[tex-live] Stable vs. Unstable/Testing Update Repositories?

George N. White III gnwiii at gmail.com
Wed Feb 24 12:42:40 CET 2010

On Wed, Feb 24, 2010 at 7:31 AM, T T <t34www at googlemail.com> wrote:
> On 24 February 2010 00:12, C.M. Connelly <cmc at math.hmc.edu> wrote:
>> "KB" == Karl Berry <karl at freefriends.org>
>>    KB> 1) People on deadlines shouldn't update.
>> Of course not, but updating is a great way to procrastinate, plus
>> it gives you the warm glow of having all the latest and greatest
>> features.  Saying that people should use common sense doesn't
>> really help us, as all humans do dumb things sometimes, especially
>> when it's made easy for us.
> I disagree with your assessment here. Even well tested updates can
> sometimes break your system.  When being on a tight deadline I usually
> don't update anything, including the OS. The rule "if it ain't broken
> ..." applies is such situations.

Many large organizations force-feed security updates -- breaking some
end-user app is seen as less risky than leaving systems vunerable to
crackers.  These "large-organizations" are also concerned with security
of  home systems of their workers -- if you work for a large organization
there are people who want to know everything about you, including what
is on your home computer.

>>    KB> The only combination of packages that is or can be tested
>>    KB> is the one that ships as the yearly release.  Personally,
>>    KB> I keep an installation of that on my machine, and never
>>    KB> update it.
>> That's a reasonable policy, but it's not the policy that's
>> suggested by the easy access to the updating features (which are
>> also used for installing additional packages) in the current TeX
>> Live.  If updating is something that only the most hardcore,
>> living-on-the-edge folks should be doing, it should be hard(er) to
>> do.
> The update system is not intended for hardcore types only. Although
> updates can occasionally result in breakage, most problems are
> addressed within days and hot fixes for the critical ones are often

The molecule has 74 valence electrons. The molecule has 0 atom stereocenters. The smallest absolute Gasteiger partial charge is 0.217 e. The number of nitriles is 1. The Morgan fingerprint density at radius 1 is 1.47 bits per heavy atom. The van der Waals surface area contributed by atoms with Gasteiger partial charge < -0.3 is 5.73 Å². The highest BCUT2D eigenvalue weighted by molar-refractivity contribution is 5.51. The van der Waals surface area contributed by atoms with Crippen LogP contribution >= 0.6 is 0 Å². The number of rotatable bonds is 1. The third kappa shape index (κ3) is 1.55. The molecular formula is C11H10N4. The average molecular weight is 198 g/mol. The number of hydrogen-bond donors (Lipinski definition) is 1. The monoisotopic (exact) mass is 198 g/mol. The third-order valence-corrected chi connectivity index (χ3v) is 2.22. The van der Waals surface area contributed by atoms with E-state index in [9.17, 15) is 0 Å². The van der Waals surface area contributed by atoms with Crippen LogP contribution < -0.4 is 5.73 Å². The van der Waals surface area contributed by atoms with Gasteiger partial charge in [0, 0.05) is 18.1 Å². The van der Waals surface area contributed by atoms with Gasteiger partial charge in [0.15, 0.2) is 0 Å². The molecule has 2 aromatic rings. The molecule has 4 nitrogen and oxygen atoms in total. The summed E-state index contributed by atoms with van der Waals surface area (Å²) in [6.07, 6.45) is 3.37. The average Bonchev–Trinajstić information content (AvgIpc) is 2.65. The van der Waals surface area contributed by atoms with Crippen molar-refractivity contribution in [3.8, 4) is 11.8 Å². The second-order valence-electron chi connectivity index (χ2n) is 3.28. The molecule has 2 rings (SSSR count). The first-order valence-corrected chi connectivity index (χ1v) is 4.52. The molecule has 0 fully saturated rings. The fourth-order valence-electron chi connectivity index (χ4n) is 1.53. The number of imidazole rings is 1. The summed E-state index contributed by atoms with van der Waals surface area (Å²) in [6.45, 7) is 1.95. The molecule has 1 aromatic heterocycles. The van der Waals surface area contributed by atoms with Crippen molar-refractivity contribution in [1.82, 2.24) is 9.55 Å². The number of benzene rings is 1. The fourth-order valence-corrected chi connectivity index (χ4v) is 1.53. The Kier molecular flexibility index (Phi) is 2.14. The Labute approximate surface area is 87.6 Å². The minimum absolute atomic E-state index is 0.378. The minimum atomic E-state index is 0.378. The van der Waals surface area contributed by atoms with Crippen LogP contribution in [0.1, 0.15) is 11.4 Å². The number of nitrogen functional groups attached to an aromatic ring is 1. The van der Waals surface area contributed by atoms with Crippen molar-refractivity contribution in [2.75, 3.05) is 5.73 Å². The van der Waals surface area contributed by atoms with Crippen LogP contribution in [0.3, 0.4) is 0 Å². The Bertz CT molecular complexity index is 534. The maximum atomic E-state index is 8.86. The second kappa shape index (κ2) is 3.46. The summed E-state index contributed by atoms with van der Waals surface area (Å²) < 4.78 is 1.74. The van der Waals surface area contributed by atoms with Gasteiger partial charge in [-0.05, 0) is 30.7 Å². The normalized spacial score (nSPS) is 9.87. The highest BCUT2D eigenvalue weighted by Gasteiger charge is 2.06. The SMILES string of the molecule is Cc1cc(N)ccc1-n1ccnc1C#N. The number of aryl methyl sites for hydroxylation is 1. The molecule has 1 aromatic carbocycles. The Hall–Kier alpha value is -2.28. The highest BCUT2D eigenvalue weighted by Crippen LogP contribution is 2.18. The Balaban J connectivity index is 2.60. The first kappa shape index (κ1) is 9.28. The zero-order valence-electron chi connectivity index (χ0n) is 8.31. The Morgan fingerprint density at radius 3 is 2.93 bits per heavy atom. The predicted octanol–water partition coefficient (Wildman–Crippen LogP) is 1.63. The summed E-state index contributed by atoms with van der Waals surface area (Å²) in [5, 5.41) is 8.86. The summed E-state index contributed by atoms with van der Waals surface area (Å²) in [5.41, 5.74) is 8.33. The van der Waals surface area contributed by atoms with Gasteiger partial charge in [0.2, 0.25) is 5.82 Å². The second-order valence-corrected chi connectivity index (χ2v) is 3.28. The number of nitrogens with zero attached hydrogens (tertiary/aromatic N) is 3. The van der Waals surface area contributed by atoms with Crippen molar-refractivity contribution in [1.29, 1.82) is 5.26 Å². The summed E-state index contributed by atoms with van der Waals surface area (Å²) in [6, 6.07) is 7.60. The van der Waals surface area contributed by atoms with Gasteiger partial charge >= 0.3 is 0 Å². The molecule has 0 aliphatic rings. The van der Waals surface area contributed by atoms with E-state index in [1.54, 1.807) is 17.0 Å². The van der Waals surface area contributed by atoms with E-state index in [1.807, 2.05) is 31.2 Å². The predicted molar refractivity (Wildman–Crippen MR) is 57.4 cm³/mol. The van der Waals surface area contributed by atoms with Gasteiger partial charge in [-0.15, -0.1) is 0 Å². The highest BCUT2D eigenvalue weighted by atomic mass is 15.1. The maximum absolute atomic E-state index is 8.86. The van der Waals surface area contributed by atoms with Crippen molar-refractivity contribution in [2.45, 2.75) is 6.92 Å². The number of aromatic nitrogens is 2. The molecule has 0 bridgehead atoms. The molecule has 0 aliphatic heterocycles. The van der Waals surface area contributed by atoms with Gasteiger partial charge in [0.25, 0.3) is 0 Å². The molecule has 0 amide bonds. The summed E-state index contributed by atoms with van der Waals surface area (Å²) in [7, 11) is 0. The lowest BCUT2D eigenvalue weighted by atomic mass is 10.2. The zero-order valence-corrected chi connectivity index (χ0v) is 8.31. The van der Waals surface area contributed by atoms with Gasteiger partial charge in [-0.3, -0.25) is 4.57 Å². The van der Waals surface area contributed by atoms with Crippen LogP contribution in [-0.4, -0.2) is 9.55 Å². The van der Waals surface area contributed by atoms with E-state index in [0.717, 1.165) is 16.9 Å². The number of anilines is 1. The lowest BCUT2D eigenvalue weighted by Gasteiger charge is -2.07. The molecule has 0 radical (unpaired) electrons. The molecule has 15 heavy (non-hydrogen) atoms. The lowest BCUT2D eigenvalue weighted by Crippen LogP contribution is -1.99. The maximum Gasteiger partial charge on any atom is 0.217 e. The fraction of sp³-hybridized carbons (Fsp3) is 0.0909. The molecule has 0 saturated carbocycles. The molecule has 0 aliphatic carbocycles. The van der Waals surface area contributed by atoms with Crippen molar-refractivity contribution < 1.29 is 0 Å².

> available within hours. I think this is quite a reasonable and
> workable time frame in most cases. People requiring a stable system at
> all times should update rarely or make regular backups.
> What we could do to improve the situation somewhat is to set the
> autobackup option in tlmgr as default.
>>    KB> 2) There is no feasible way for anyone involved (authors,
>>    KB> CTAN, TL) to know what a given update breaks and what
>>    KB> doesn't.  So there's no feasible way to have branches (in
>>    KB> addition, it would be a huge amount of work and a huge
>>    KB> additional complication).
>> The same argument could be made about any of the Linux
>> distributions, which have thousands of potentially interacting
>> packages from hundreds of upstream developers.  Yet they manage by
>> implementing some system to handle the testing stage -- Debian has
> [...]
>> The same options could be used for TeX Live.  There could be a
>> time-based progression, where new packages come in from CTAN and
>> are added to a bleeding-edge TL repo for people to play with, and
>> after some amount of time, those packages would qualify to be
>> moved into the main TL repo that's considered safe to update from.
>> New versions of a package reset the clock.  Adding some active
>> testing would make that system even safer, of course, but would
>> make things more complex.
>> An even easier (and arguably better) option is to simply have a
>> stable release repository, that only gets bugfixes or well-tested
>> feature changes, and a second development repository where the
>> newest stuff comes directly in from CTAN, and publicize the stable
>> repositories.  An added advantage here is that you can continue to
>> maintain that release for as long as you want, and even keep it
>> around for people who aren't ready to update to the next year's
>> release.
> While I agree with what you propose in general, our resources are
> already spread quite thin. Besides the lack of man-power and technical
> hurdles there are also hosting problems -- TL is quite big and that
> alone can preclude maintenance of multiple concurrent repositories.
> That being said I will discuss with the rest of the team some ideas
> and see if there is anything that we could do (but don't hold your
> breath).

TL is not big by today's standards.   A snapshot of the TL archive
directory can easily be stored on a PC too old to handle Windows

> Cheers,
> Tomek

George N. White III <aa056 at chebucto.ns.ca>
Head of St. Margarets Bay, Nova Scotia

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